I want to take this time to address an issue I have noticed these past few weeks; the issue of shaming people for using medication for their mental health disorders. First of all, unless you have a mental health disorder (or have a PhD in the field), you cannot understand what it’s like to have one. I don’t care how many psychology classes you’ve taken or how many people you know that struggle with mental health- you will never understand what it is like until you have lived it first hand. Your internet research does not give you the right to tell people the right and wrongs ways to treat their disorders. Forcing people to do things that make them uncomfortable does not help them “get over it” because it is not something you can just get over; it’s a disorder, just like lung cancer.

Secondly, those of us who struggle with mental illness are just as fed up with it as you are, in fact we are 100 times more fed up with it. We are constantly begging our brains to just give us an hour, a minute, even a second of peace. We are well aware that our brains are broken, but that doesn’t mean we know how to fix them. We are extremely aware of our disorders, but that doesn’t mean we can make them stop. You’re annoyed that your friend can’t go out to dinner because she is too anxious? Think of how annoyed she must feel. You don’t want to invite your friend along because you are sick of him always being depressed? Do you honestly believe he isn’t sick of it too? You wish your friend would just stop having mood swings all the time? So does she! We do not choose to live this way, but that doesn’t mean we are able to just turn it off.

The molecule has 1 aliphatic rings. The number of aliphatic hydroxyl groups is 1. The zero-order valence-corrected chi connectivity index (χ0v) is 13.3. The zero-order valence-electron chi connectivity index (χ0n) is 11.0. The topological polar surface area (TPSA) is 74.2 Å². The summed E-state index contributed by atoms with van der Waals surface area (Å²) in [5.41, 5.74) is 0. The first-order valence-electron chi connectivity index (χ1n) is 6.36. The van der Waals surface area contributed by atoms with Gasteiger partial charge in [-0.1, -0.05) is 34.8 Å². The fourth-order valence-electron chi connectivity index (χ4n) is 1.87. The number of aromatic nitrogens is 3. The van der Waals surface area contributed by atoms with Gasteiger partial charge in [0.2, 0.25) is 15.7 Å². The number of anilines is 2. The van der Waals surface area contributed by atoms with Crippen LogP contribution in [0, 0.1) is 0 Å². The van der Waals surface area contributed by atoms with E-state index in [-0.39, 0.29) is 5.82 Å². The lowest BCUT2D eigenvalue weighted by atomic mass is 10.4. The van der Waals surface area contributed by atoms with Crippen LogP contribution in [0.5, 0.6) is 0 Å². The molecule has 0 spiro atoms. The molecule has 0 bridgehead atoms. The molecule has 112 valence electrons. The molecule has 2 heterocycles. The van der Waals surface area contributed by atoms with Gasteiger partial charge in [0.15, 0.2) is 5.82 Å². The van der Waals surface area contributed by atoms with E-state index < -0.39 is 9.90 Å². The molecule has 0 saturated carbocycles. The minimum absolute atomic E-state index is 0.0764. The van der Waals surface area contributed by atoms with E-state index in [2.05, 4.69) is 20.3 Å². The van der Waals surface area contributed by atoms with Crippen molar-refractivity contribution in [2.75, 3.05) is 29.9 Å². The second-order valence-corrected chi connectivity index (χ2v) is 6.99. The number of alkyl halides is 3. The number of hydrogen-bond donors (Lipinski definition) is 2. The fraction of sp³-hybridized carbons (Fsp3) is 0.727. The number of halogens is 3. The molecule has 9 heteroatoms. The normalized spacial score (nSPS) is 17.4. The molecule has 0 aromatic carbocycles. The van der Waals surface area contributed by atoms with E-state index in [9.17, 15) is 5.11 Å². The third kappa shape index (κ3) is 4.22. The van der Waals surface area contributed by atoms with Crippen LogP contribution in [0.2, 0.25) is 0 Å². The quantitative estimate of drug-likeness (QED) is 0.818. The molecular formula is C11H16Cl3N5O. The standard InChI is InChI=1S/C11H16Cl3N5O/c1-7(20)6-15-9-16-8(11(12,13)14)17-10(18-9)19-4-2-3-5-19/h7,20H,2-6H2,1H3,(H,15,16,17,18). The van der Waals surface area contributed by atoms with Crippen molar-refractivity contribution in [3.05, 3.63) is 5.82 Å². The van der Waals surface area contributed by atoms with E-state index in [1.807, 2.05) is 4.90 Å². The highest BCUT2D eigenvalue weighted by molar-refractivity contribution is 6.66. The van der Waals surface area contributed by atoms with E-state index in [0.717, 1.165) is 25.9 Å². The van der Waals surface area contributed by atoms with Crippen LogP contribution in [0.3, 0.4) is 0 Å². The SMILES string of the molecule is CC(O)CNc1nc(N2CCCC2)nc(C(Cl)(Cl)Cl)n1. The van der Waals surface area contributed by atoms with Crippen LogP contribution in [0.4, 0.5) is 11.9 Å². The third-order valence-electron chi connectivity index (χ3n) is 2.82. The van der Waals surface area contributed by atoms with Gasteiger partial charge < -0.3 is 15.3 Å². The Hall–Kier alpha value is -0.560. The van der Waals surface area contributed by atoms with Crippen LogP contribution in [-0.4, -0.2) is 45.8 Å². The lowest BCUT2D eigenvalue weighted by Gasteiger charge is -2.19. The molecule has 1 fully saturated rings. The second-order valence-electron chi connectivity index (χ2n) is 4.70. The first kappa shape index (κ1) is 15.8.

Now, I know that some people are able to overcome their disorders without the use of medication. Some use different types of talk therapy, some use meditation and other relaxation techniques, some engage in self-help type things, the list goes on and on. But some of us use medication to treat mental illness. I am one of those people. I want to tell you my story and how I got to where I am, but first, let me make a few things clear. I am not ashamed of who I am. My brain has limitations that most people’s don’t have. It happens, and that’s not a bad thing. If people are going to treat me differently, judge me, or avoid me because of this, then that’s fine; those are not the people I need in my life. I do not want to hear how I should “stop taking that crap,” and how “medication is a ruse created by doctors to get more money,” or “how mental illness is all in my head.” Yes, it is all in my head; that’s the weird thing about mental (which means brain) disorders. My disorder is a part of who I am, and people will just need to accept that.

I sought medication to treat my anxiety and depression a little over a year ago. I had tried just about everything else, but nothing was working. I had even made a list of “Anxiety Accomplishments” in one of my journals, where I wrote down the things I had done despite how anxious they made me. What was on that list? Things like “Went grocery shopping alone, even though the store was busy,” “Made a doctor’s appointment,” and “Ordered at Subway alone, even though there was a long line.” These are the types of things my anxiety inhibited me from doing; simple, everyday tasks that most people don’t think twice about doing. I decided something more needed to be done, so I went to get a prescription for some kind of medication to help.